Reki took a seat on one of the long benches at the trestle table and wished her pack had not been left behind with her cloak on the Vidofnir. What she wouldn’t do for a needle and thread, or even a quill and paper, right about now.

When Aema awoke, Reki still sat at the table, her fingers steepled under her chin and her gaze turned inward. The Kjelling woman’s reaction was, if anything, more surprised than Reki’s had been. “What’s going on?”

Reki glanced over to Bea before answering, her voice held low. “Don’t complain. We’ve gotten to sleep in, I think because the Lord High Usurper was up all night dealing with an intractable Captain and an overbearing mother.”

Aema snorted and plopped down on the bench across from Reki. “Fine,” she said, remembering to keep her voice down. “That intractable Captain may be our best bet at getting out of here.”

“Maybe,” Reki mused. “It’s notoriously difficult, though, to break that sort of a weaving. That’s why Einarr’s coming, after all.”

“Who said anything about breaking the weaving ourselves? As you said, he wants his Lord to understand how ‘evil’ we are. He also wants us gone. There has to be some way to turn this to our advantage.”

A cry rose up from the streets outside. Beatrix practically leaped to her feet, only then sheathing her sword. “Ships!” she hissed. “Three ships were just spotted sailing into the harbor. A rooster, a ram, and a stag on their prows.”


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If you’re all caught up and looking for something a little longer to read, I also have other works available on Amazon.Or, if you happen to not like Amazon you can also get the Einarr ebook through Draft2Digital, B&N, Apple, Kobo… you get the idea. Direct links are available here.

Lastly, if you really like what I’m doing, I also have a Patreon account running with some fun bonuses available.

9.22 – Kaldr

Reki did not look away from Runa’s face. The spoiled young apprentice almost looked like she was about to cry.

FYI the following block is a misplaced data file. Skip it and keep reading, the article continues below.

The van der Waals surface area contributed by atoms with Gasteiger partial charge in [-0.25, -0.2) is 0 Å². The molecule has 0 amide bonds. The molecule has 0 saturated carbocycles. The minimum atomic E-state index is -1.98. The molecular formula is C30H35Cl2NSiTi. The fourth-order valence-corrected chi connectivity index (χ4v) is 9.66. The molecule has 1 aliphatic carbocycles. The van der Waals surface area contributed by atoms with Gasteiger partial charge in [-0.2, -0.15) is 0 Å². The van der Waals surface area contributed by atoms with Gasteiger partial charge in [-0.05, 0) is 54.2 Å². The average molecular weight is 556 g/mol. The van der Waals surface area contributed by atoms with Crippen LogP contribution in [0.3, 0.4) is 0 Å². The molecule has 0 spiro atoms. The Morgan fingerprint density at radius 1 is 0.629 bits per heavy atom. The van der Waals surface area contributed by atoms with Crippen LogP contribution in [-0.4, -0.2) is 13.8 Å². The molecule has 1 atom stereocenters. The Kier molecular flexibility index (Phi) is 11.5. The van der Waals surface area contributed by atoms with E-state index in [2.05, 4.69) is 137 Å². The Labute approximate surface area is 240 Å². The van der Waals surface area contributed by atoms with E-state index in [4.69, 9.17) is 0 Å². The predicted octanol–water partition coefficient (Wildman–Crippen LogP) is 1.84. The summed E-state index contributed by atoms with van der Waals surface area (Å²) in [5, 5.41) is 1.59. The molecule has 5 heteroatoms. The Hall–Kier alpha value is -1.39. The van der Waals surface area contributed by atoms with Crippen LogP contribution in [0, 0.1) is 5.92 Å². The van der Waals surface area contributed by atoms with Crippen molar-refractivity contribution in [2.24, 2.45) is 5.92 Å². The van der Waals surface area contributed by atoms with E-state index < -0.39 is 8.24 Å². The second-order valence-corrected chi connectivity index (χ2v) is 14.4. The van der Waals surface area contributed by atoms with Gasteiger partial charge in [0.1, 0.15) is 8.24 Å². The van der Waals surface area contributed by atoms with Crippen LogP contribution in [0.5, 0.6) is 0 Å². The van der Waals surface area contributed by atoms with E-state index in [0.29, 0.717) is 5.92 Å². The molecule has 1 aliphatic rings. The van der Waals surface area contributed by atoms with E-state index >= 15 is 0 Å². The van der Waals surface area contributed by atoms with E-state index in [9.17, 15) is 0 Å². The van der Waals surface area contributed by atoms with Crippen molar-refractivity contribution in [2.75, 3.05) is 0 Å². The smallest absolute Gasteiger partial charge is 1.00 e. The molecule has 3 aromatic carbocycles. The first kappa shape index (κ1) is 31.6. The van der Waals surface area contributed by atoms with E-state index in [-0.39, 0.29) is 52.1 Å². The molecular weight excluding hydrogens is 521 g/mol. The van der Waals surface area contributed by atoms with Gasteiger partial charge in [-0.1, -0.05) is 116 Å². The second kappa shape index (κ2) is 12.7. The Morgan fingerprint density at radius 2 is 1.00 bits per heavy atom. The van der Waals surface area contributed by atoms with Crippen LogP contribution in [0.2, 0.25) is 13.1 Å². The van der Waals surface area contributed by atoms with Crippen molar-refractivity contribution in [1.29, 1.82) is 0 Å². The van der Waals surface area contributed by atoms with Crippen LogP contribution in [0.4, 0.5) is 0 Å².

“Whether she’d done what to Einarr?” Bea asked again. “Does it have anything to do with what happened to the pair who arrived on the boat with her?”

Reki raised an eyebrow – the one furthest from her Imperial Highness. If Bea was sharp enough to pick up on that, with no training in Song at all, then either Runa’s desperate move was clumsier than Reki thought or there was more to Beatrix than she let on. “It’s nothing you need to concern yourself with,” was Reki’s answer.

Bea pressed her lips together into a line. “I think it might be, actually. But now is not the time. I would speak of this later.”

Reki snorted. Beatrix might try. “Did you find a way through?”

“This way. You’re not planning on putting those two to sleep, are you?”

Reki shook her head. She had considered it, briefly, but it would raise too many questions if anyone were to discover them. “We’ll figure that out when we get there.”

Beatrix led them through the alleys between buildings quickly and quietly until they moved up against the outer wall of the Hold. The moon would be setting soon, and the wall fell into shadow. As they neared the tower, the sound of raised voices carried down to them from a lit window overhead. They froze.

“My Lord! Sooner or later, your mother’s skill will fail you. What then?” It was Kaldr.

“You’ve said quite enough, Kaldr!” Ulfr’s response was significantly angrier than his liege man’s.

“You follow these weavings with such devotion, you don’t even know why you’re meant to do these things! My Lord, you can think for yourself! Now if only you would.”

Reki whistled quietly. The man was treading on dangerous ground. Would be, with any Thane or petty Jarl she had ever met – even Stigander. Probably even Einarr.

“Mother is my adviser because her advice has never yet failed me.” Ulfr’s voice was audibly tight, even from so far below. “If you cannot accept that, you may leave my service.”

Reki shared a look with her companions, eyebrows raised, to the sound of a slamming door. But if they had heard that, then so had all of the guards. Perhaps – if they had only a little luck – perhaps Kaldr would be distraction enough of himself. She continued forward along the wall: had anyone else heard that? Did she want anyone else to know about it, under the circumstances? To the extent that it destabilized the Usurper’s regime? Yes, yes she did. Be as loud as you dare, Kaldr, she thought with a small smile.

She led her fellow prisoners forward to the corner where the tower rose out from the wall like a great tree, guarding the gate and all who passed through it, and then around the curve of its walls to where she could just make out the two warriors standing guard on the entrance to the dungeon.

Kaldr was stalking away down the same road Reki and the others had been led along on their arrival, headed, she surmised, for bed and sleep. There, she waited, until he was long out of view and, she hoped, out of earshot. No-one had followed him. On the other hand, she thought it unlikely anyone else was likely to visit the tower this night.

Is it a trap? Just a mummer’s ruse, put on for our benefit? … She shook her head. What would it matter, if it were? It did not change what they had to do. She motioned for Svana to Sing the men to sleep.


This was it. Reki was certain that they had found where Urdr worked her Weavings. There were only two problems.

The first, was that after his argument with Kaldr last night, neither Ulfr nor Urdr had left the room. She was certain they were both in there: she could hear them conversing, although they kept their voices low enough she could glean nothing.